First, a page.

Principal Investigator

Anil Mishra, PhD,

Endowed Schlieder Chair and Professor of Medicine, Pulmonary Diseases, Director, Tulane Eosinophilic Disorder Center, Tulane Medical Center, New Orleans, LA 70112
Phone: 504-988-3840
Fax: 504-988-2144
Email: amishra@tulane.edu

Focus area of our research

Eosinophilic Gastrointestinal Disorders:

  • Eosinophilic esophagitis characterized by elevated levels of eosinophil in the esophagus;
  • Eosinophilic gastritis characterized by elevated eosinophil in the stomach;
  • Eosinophilic enteritis characterized by elevated eosinophil in the intestine;
  • Eosinophilic colitis characterized by excessive eosinophil in the colon.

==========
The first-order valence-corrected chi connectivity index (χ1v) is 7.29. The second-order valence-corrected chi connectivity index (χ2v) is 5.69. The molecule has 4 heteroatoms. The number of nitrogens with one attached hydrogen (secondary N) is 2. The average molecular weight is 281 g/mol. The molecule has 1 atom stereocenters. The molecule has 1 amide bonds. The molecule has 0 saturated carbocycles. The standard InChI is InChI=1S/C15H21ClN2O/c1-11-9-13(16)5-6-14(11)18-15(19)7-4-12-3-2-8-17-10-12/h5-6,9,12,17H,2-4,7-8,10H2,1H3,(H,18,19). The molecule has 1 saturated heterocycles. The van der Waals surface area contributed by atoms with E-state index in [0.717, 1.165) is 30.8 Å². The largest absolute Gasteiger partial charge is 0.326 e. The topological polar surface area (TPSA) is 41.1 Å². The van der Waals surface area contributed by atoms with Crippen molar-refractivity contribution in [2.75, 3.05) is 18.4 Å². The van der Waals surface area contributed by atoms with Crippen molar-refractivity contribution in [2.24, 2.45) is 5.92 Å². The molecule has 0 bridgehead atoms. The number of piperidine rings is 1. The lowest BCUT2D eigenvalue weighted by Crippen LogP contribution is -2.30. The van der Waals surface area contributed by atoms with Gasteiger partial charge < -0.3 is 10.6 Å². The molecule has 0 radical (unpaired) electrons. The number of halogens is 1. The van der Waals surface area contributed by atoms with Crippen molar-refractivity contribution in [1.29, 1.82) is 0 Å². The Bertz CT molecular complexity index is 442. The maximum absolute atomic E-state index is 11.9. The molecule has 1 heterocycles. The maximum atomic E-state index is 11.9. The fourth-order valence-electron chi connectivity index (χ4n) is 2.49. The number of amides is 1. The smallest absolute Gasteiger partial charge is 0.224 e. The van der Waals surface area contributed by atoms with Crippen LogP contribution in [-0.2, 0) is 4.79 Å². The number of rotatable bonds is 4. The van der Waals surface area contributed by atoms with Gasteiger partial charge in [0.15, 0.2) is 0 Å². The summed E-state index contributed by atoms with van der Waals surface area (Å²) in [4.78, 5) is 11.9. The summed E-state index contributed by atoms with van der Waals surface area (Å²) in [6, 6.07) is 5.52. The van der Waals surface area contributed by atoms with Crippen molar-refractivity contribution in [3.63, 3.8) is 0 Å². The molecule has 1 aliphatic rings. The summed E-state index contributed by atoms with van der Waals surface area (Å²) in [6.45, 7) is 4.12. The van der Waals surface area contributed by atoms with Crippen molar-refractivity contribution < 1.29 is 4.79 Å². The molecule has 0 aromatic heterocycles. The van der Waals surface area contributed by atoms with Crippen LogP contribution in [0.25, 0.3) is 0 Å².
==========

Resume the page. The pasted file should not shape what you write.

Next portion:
Clinical Directors

  1. Ilana S. Fortgang, MD, Pediatric Gastroentrology and Hepatology, Tulane Medical Center, New Orleans, LA
  2. Monika Kowalczyk, MD, Adult Gastroentrology and Hepatology Section, Tulane Medical Center, New Orleans, LA
  • Asthma is a chronic inflammatory disease of the airways caused by a combination of genetic and environmental factors and characterized by airflow obstruction, and bronchospasm. Common symptoms include wheezing, coughing, chest tightness, and shortness of breath.
  • Clinical Director, Dr. Nereida Parada, MD, Associate Professor, Pulmonary Medicine. Tulane Medical Center, New Orleans, LA
  • Fibrosis is the formation of excess fibrous connective tissue in an organ or tissue in a reparative or reactive process. This can be a reactive, benign, or pathological state.
  • Clinical Director, Dr. Joseph Lasky, MD, Professor and Director, Pulmonary Medicine, Tulane Medical Center, New Orleans, LA

Fibrosis can occur in many tissues within the body, typically as a result of inflammation or damage, and examples include:

  • Pulmonary fibrosis (lungs) includes, idiopathic pulmonary fibrosis